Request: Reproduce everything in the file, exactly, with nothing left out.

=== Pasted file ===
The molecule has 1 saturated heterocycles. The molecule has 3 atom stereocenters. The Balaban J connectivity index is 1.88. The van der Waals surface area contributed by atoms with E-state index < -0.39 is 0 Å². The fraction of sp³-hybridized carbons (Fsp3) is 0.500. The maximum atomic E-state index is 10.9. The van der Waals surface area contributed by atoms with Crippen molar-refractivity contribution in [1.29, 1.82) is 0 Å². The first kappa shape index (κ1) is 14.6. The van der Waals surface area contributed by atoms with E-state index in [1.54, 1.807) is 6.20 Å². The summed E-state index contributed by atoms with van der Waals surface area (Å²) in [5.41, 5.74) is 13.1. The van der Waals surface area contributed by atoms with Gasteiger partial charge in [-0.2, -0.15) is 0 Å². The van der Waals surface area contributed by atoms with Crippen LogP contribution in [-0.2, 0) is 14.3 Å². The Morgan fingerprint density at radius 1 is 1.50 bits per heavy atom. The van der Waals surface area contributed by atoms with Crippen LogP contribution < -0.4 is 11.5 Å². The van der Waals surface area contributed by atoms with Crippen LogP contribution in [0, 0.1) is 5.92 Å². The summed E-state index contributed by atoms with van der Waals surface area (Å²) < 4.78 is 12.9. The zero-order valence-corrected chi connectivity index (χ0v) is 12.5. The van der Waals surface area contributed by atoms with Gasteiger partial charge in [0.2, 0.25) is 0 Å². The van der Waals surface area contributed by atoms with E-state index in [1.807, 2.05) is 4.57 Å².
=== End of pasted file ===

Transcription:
The molecule has 1 saturated heterocycles. The molecule has 3 atom stereocenters. The Balaban J connectivity index is 1.88. The van der Waals surface area contributed by atoms with E-state index < -0.39 is 0 Å². The fraction of sp³-hybridized carbons (Fsp3) is 0.500. The maximum atomic E-state index is 10.9. The van der Waals surface area contributed by atoms with Crippen molar-refractivity contribution in [1.29, 1.82) is 0 Å². The first kappa shape index (κ1) is 14.6. The van der Waals surface area contributed by atoms with E-state index in [1.54, 1.807) is 6.20 Å². The summed E-state index contributed by atoms with van der Waals surface area (Å²) in [5.41, 5.74) is 13.1. The van der Waals surface area contributed by atoms with Gasteiger partial charge in [-0.2, -0.15) is 0 Å². The van der Waals surface area contributed by atoms with Crippen LogP contribution in [-0.2, 0) is 14.3 Å². The Morgan fingerprint density at radius 1 is 1.50 bits per heavy atom. The van der Waals surface area contributed by atoms with Crippen LogP contribution < -0.4 is 11.5 Å². The van der Waals surface area contributed by atoms with Crippen LogP contribution in [0, 0.1) is 5.92 Å². The summed E-state index contributed by atoms with van der Waals surface area (Å²) < 4.78 is 12.9. The zero-order valence-corrected chi connectivity index (χ0v) is 12.5. The van der Waals surface area contributed by atoms with Gasteiger partial charge in [0.2, 0.25) is 0 Å². The van der Waals surface area contributed by atoms with E-state index in [1.807, 2.05) is 4.57 Å².